Germany allows renewables to take priority on the grid.  Because its energy market is deregulated, compensation for energy resources is set by supply and demand dynamics and marginal costs per unit.   As a result, renewables flood the grid when they are available, which is mostly during daytime peak periods (when prices used to be the highest).  But because the marginal cost per unit of renewable electricity is essentially zero, even when fossil fuel-powered resources are utilized, they are compensated at a much lower price than they have been in the past.  That’s bad news for German utilities (which are surprisingly underinvested in renewables), as they have traditionally made most of their income by generating electricity.  E.ON reported revenue losses of 14% compared to 2012, while RWE reported a loss for the first time in 50 years.

The Brown Stuff

One of the most noticeable consequences of this is the growth in coal consumption.  Due to the intermittency of renewables, utilities are required to ensure sufficient backup power at all times.  Since they are not guaranteed the ability to actually sell these reserves – and face low marginal profits when they do – they choose the most inexpensive generating option – usually coal.  Currently, lignite (brown coal) provides about 25% of Germany’s energy supply, a figure that, according to the U.S. Energy Information Administration, is growing steadily year-over-year.  This is unfortunate because it is the dirtiest fuel source in terms of CO2 emissions.  Furthermore, plants take upwards of 6 to 8 hours to ramp up, which means that it is more cost-effective to keep them running at all times.  But utilities claim that they must increase their use of lignite in order to maintain financial stability.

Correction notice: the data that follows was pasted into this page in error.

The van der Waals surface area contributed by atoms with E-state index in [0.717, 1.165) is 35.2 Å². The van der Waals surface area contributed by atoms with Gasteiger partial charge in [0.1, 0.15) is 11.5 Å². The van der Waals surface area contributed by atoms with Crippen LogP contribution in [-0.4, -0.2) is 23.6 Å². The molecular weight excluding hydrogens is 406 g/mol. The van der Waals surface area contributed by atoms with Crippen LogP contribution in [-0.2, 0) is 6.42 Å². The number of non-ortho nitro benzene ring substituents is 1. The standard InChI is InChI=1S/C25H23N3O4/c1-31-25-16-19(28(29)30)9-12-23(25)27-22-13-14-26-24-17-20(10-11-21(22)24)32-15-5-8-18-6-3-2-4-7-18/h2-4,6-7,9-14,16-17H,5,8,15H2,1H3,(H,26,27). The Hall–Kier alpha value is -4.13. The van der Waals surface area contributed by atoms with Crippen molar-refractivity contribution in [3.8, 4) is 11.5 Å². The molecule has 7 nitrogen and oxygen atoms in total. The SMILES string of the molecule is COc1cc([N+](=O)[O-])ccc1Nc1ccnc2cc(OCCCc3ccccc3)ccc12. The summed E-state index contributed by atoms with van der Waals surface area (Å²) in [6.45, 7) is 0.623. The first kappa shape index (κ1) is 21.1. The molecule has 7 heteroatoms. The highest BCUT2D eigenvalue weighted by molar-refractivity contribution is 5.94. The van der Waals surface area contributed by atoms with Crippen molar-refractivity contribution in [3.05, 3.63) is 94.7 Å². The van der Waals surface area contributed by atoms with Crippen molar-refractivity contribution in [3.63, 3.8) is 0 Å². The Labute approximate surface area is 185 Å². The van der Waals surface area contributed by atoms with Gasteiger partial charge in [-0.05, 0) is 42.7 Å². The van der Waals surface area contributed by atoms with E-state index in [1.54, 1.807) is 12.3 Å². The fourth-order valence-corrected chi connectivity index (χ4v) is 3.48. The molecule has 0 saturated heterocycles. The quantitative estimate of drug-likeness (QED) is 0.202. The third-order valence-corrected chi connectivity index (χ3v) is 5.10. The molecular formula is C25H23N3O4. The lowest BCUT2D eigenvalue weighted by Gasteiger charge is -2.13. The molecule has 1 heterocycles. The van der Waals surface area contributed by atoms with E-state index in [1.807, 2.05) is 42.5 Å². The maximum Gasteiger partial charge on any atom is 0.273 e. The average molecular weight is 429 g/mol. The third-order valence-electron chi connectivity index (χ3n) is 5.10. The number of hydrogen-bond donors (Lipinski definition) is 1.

So what’s the answer? After so much push for renewables and dedication to reforming the energy industry in Germany, it doesn’t make sense for Chancellor Angela Merkel and German regulators to return to the status quo ante.  Grasping the futility of seeking to reverse the Energiewende, utilities have proposed a number of market reforms.  In particular, following France, there has been an increase in lobbying for the establishment of capacity markets that would guarantee utilities a source of income regardless of whether they actually sold their resources.